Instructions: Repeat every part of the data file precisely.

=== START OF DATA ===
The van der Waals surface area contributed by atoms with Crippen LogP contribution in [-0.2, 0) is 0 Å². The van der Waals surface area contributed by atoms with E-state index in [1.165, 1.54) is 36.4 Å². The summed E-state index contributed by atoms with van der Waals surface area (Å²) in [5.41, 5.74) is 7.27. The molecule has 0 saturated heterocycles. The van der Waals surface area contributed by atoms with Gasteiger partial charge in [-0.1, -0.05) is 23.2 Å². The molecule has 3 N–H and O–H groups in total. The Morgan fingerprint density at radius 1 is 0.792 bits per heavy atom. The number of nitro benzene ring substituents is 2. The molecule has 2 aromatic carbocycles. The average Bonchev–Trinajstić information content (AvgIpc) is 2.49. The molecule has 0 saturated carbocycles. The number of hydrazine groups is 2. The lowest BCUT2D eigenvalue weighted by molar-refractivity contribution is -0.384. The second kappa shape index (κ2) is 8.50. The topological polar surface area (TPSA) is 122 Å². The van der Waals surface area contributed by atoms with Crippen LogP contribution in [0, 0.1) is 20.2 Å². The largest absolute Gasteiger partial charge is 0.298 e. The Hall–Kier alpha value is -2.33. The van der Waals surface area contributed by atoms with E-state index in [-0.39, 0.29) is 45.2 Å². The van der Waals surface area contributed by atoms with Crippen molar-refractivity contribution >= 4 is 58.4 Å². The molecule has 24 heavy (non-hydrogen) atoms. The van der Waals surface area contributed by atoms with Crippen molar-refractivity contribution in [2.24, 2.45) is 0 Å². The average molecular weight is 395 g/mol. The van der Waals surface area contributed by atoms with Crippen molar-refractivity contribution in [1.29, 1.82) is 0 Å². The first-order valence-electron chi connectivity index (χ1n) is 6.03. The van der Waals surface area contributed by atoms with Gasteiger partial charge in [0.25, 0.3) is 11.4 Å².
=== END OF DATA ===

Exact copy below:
The van der Waals surface area contributed by atoms with Crippen LogP contribution in [-0.2, 0) is 0 Å². The van der Waals surface area contributed by atoms with E-state index in [1.165, 1.54) is 36.4 Å². The summed E-state index contributed by atoms with van der Waals surface area (Å²) in [5.41, 5.74) is 7.27. The molecule has 0 saturated heterocycles. The van der Waals surface area contributed by atoms with Gasteiger partial charge in [-0.1, -0.05) is 23.2 Å². The molecule has 3 N–H and O–H groups in total. The Morgan fingerprint density at radius 1 is 0.792 bits per heavy atom. The number of nitro benzene ring substituents is 2. The molecule has 2 aromatic carbocycles. The average Bonchev–Trinajstić information content (AvgIpc) is 2.49. The molecule has 0 saturated carbocycles. The number of hydrazine groups is 2. The lowest BCUT2D eigenvalue weighted by molar-refractivity contribution is -0.384. The second kappa shape index (κ2) is 8.50. The topological polar surface area (TPSA) is 122 Å². The van der Waals surface area contributed by atoms with Crippen LogP contribution in [0, 0.1) is 20.2 Å². The largest absolute Gasteiger partial charge is 0.298 e. The Hall–Kier alpha value is -2.33. The van der Waals surface area contributed by atoms with E-state index in [-0.39, 0.29) is 45.2 Å². The van der Waals surface area contributed by atoms with Crippen molar-refractivity contribution >= 4 is 58.4 Å². The molecule has 24 heavy (non-hydrogen) atoms. The van der Waals surface area contributed by atoms with Crippen molar-refractivity contribution in [2.24, 2.45) is 0 Å². The average molecular weight is 395 g/mol. The van der Waals surface area contributed by atoms with Crippen molar-refractivity contribution in [1.29, 1.82) is 0 Å². The first-order valence-electron chi connectivity index (χ1n) is 6.03. The van der Waals surface area contributed by atoms with Gasteiger partial charge in [0.25, 0.3) is 11.4 Å².